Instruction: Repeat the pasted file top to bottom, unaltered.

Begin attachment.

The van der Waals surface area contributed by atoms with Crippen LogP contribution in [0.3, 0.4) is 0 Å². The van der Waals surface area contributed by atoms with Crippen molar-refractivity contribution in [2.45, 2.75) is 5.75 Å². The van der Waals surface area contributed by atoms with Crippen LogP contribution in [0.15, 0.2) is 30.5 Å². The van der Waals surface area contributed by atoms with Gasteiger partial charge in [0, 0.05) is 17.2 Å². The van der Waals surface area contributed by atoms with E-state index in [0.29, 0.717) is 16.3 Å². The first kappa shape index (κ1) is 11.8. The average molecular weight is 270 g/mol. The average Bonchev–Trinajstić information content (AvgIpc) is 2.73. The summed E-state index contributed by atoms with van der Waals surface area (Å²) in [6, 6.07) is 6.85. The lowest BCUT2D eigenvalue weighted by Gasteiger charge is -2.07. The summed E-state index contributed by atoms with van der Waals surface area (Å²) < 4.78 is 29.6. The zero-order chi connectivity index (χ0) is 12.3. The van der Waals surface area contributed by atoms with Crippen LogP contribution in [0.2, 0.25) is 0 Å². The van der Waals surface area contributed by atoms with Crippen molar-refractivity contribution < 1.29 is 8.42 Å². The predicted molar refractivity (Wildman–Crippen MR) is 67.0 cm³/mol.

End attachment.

The van der Waals surface area contributed by atoms with Crippen LogP contribution in [0.3, 0.4) is 0 Å². The van der Waals surface area contributed by atoms with Crippen molar-refractivity contribution in [2.45, 2.75) is 5.75 Å². The van der Waals surface area contributed by atoms with Crippen LogP contribution in [0.15, 0.2) is 30.5 Å². The van der Waals surface area contributed by atoms with Gasteiger partial charge in [0, 0.05) is 17.2 Å². The van der Waals surface area contributed by atoms with E-state index in [0.29, 0.717) is 16.3 Å². The first kappa shape index (κ1) is 11.8. The average molecular weight is 270 g/mol. The average Bonchev–Trinajstić information content (AvgIpc) is 2.73. The summed E-state index contributed by atoms with van der Waals surface area (Å²) in [6, 6.07) is 6.85. The lowest BCUT2D eigenvalue weighted by Gasteiger charge is -2.07. The summed E-state index contributed by atoms with van der Waals surface area (Å²) < 4.78 is 29.6. The zero-order chi connectivity index (χ0) is 12.3. The van der Waals surface area contributed by atoms with Crippen LogP contribution in [0.2, 0.25) is 0 Å². The van der Waals surface area contributed by atoms with Crippen molar-refractivity contribution < 1.29 is 8.42 Å². The predicted molar refractivity (Wildman–Crippen MR) is 67.0 cm³/mol.